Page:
Category Archives: Startups & Funding

Geek Girl Rising TV: Success Secrets From the CEO of CLEAR

For Caryn Seidman Becker, CEO of CLEAR, the biometric technology company that strives to make security seamless in an age of extreme caution, hard work and constantly asking hard questions is how she succeeded in some of the most male-dominated professions: finance, aviation and technology.

“Life is a puzzle. It is a maze and you have to want to be persistent…and have absolute passion for what you are doing,”  the New York City based executive told Geek Girl Rising’s Heather Cabot when we sat down with her in her office.

“[A] ‘no’ isn’t a ‘no.’ It is an opportunity to learn and grow,” the mother of three said.  We met in late January, the day before CLEAR’s kiosks would go on-line at LaGuardia Airport, bringing the total availability of its service to 21 airports and nearly 1 million subscribers.  In her professional life, she has often gravitated to a road less traveled for women. She co-founded the billion dollar asset management fund Arience Capital, which invested in Apple and Priceline as turnarounds.  The work fed her constant desire to find a “diamond in the rough. ” When she bought CLEAR out of bankruptcy in 2010, it was similar challenge.

“[I’m] always trying to think ahead [about] where the road is going in five to ten years and that means you are not playing for what’s now but for what will be,” she told us.

More in our sit-down interview!

 

 

 

Former Zynga VP Finds a Home in Hollywood

Silicon Valley collides with Tinseltown in the story of Maureen Fan, the trailblazing CEO of one of the few virtual reality animation studios. This is a woman who loves storytelling as much as she loves technology and spent her twenties trying to find a way to finally combine it all while pursuing her dream job: making animated films.  After a successful run at Zynga, Fan launched Baobab Studios in July 2015.

She is truly a Geek Girl Rising who defies labels as both a “techie” and a “creative.”  We got the inside scoop on how she launched on the eve of the premiere of “Asteroids!,” her latest VR project at the 2017 Sundance Film Festival.  Thanks Maureen for sharing your story with us.  More on Forbes

 

Virtual Reality and Artificial Intelligence Take Centerstage at Women’s Pitch Contest

 

From self-driving wheelchairs to digital personalized help for addicts to predictive data analysis for doctors to virtual travel agents, the fourth annual Women Startup Challenge showcased women venturing into emerging areas of technology.  The competition, hosted by Google in New York City, offered a $50,000 prize courtesy of the Craig Newmark Philanthropic Fund. The night drew more than 200 spectators, including investors, founders and techies, who watched the ten dynamic finalists pitch their cutting edge companies.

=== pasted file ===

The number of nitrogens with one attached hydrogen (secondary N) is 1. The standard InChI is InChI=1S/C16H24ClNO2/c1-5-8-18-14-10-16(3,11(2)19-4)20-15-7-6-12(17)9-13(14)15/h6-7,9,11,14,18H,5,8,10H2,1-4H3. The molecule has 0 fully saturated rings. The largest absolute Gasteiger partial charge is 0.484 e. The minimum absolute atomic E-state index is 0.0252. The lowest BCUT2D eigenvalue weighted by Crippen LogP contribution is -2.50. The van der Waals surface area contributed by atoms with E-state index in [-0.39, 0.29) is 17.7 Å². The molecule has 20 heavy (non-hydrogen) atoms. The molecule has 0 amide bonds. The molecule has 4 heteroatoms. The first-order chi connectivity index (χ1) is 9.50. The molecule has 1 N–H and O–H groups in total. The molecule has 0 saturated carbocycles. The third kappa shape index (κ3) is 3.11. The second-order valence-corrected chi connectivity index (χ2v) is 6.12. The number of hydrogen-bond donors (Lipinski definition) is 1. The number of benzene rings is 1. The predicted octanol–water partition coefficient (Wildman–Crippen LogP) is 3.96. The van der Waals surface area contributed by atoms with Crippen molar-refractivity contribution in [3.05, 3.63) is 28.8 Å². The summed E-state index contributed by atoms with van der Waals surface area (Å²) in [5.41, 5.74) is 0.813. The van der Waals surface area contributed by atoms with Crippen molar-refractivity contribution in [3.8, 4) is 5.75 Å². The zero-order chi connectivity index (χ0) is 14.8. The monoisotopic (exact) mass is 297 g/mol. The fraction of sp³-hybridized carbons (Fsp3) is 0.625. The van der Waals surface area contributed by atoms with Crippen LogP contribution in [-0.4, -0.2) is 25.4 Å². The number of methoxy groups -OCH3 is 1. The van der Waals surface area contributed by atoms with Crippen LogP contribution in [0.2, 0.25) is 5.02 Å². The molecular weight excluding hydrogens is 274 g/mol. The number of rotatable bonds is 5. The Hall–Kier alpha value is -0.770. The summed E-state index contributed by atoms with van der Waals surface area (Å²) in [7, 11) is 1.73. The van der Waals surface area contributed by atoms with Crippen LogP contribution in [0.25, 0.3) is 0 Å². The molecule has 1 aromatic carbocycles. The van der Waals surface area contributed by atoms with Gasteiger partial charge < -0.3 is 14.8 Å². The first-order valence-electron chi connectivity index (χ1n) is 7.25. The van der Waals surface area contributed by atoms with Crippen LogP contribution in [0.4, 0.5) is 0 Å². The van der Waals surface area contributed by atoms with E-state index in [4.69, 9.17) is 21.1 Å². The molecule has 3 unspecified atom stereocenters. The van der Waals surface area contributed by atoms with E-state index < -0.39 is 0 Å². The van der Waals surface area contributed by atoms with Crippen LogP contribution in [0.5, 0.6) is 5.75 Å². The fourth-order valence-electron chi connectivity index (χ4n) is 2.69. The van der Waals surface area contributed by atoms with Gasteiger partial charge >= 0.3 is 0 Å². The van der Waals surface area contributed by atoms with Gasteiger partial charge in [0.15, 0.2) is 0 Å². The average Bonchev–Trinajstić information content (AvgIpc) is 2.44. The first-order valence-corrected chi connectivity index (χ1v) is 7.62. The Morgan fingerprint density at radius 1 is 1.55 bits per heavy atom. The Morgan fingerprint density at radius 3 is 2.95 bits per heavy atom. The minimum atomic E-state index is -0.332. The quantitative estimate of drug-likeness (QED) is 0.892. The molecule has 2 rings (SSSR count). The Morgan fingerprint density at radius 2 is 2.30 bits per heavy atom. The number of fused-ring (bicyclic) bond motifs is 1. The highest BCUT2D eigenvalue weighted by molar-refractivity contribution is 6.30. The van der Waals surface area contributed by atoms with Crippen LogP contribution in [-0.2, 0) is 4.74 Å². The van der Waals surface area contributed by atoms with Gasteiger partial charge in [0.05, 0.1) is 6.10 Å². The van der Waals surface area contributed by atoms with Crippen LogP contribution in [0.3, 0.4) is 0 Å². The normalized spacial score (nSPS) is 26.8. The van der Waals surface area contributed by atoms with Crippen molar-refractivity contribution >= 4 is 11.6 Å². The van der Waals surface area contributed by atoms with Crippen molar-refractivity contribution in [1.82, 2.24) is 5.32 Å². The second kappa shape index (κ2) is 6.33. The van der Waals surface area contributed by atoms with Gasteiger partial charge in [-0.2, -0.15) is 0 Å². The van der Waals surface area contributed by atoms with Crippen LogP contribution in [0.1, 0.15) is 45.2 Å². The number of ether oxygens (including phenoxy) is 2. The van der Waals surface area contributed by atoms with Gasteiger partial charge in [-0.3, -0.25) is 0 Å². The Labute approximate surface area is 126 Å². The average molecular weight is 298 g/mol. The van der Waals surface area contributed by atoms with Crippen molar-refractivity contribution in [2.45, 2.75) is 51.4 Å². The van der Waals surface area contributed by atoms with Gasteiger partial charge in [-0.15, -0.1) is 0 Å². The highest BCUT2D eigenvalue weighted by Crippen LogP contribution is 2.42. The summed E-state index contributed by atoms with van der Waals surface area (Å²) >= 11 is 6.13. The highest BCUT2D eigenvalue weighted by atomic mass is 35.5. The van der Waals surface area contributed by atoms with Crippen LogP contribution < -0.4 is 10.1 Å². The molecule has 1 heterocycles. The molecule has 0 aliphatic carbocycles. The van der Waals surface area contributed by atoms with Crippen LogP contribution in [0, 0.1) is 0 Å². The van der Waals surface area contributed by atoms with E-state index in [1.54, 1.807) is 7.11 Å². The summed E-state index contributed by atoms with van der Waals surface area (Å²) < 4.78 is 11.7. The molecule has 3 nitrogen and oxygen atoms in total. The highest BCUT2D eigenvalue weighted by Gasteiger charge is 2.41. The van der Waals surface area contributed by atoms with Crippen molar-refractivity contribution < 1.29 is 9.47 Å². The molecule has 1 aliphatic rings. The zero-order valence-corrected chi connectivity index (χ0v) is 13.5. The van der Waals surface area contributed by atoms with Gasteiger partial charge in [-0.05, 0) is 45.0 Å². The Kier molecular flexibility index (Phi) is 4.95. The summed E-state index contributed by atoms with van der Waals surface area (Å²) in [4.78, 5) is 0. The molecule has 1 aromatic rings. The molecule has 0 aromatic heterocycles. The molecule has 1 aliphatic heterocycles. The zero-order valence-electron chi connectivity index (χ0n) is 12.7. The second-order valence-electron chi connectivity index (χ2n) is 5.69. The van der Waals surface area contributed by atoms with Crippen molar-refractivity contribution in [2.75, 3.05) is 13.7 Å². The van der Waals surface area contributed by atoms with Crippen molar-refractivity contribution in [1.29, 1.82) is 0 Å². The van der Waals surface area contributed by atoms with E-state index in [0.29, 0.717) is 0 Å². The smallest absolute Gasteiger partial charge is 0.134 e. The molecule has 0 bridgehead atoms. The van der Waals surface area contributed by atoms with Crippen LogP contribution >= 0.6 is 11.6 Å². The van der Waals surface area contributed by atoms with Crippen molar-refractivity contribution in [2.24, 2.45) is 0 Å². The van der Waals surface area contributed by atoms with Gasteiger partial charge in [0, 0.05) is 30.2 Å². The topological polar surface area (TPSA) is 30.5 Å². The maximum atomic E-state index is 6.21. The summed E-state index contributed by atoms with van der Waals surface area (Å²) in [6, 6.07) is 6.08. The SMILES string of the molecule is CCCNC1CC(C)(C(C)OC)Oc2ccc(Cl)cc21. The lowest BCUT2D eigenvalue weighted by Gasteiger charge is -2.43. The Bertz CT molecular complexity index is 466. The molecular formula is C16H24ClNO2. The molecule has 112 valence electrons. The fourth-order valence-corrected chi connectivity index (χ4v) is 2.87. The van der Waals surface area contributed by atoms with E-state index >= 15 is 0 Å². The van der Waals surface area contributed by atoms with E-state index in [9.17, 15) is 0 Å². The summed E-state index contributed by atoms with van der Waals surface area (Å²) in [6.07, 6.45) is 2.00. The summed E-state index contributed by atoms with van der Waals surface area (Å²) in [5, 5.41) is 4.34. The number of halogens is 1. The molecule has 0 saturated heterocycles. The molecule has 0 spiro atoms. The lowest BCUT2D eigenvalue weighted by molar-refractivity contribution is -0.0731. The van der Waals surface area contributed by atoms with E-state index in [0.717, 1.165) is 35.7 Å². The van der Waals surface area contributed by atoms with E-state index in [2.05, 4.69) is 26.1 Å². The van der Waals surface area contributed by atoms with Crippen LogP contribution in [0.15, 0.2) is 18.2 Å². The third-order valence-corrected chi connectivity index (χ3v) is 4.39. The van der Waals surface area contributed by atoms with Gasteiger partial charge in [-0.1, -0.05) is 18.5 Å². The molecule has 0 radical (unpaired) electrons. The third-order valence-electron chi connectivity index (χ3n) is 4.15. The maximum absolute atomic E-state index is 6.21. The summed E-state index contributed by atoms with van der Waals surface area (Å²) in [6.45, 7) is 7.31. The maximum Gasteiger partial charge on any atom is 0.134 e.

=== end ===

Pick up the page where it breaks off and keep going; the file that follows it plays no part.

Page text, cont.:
“We’ve received many hundreds of submissions from female entrepreneurs whose product ideas are often brilliant and disruptive, and a few that could even be the ‘next big thing.’ We’re just scratching the surface of  the pent-up talent, as you see from the caliber of today’s winners,” said Allyson Kapin, founder of Women Who Tech, the organization that runs the Challenge.

Didimo of Clayton, California took home the grand prize.  It’s a tool that transforms the image from a single photo into a 3D virtual character that can speak, move and represent a user in a 3D world. Runners up were Spirit AI and Addicaid, both located in New York.  Each will receive $10,000 in legal services from Paul Hastings LLP.  Kudos!

 

How to Succeed as An Early-Stage Female Founder

What does it really take to turn an idea into an actual business? At the 2016 Tech Inclusion Conference in San Francisco, Geek Girl Rising Co-Author, Samantha Walravens gathered some essential insights from Silicon Valley CEO’s (and Geek Girls we interviewed for the book!). They shared candid advice about what it’s really like to raise money in the early stages, find the right investors and connect with a network of supporters.

Check it out!

Diverse Founders Experiment with Crowd Investing

August 30, 2016

Female founders and other under-represented entrepreneurs are banking on a new vehicle to raise money from U.S. investors. It’s called crowd investing and it allows just about anyone to make an investment in a startup without having to meet the wealth and income requirements set by the SEC for traditional private investors.  How can it help early stage ventures started by women, people of color and of the LGBTQ community? Check out our story about one of the first crowd investing platforms, Republic and RaceYa, one of the first companies that successfully exceeded its fundraising goals via crowd investing in the fall of 2016.  RaceYa raised $88,000 from 173 investors to help build its customizable radio-controlled race cars that teach kids about science, technology, engineering and math.  Way to go!

Abigail Edgecliffe-Johnson, founder of RaceYa - a tech start-up that creates customizable toy cars that teach children about science and engineering, works to fix and organize some of the cars at her home office on Monday, February 29, 2016. CREDIT: Adrienne Grunwald for The Wall Street Journal NYVENTURE
Abigail Edgecliffe-Johnson, founder of RaceYa – a tech start-up that creates customizable toy cars that teach children about science and engineering, works to fix and organize some of the cars at her home office on Monday, February 29, 2016. CREDIT: Adrienne Grunwald for The Wall Street Journal NYVENTURE
Geek Girl Rising: Inside The Sisterhood Shaking Up Tech

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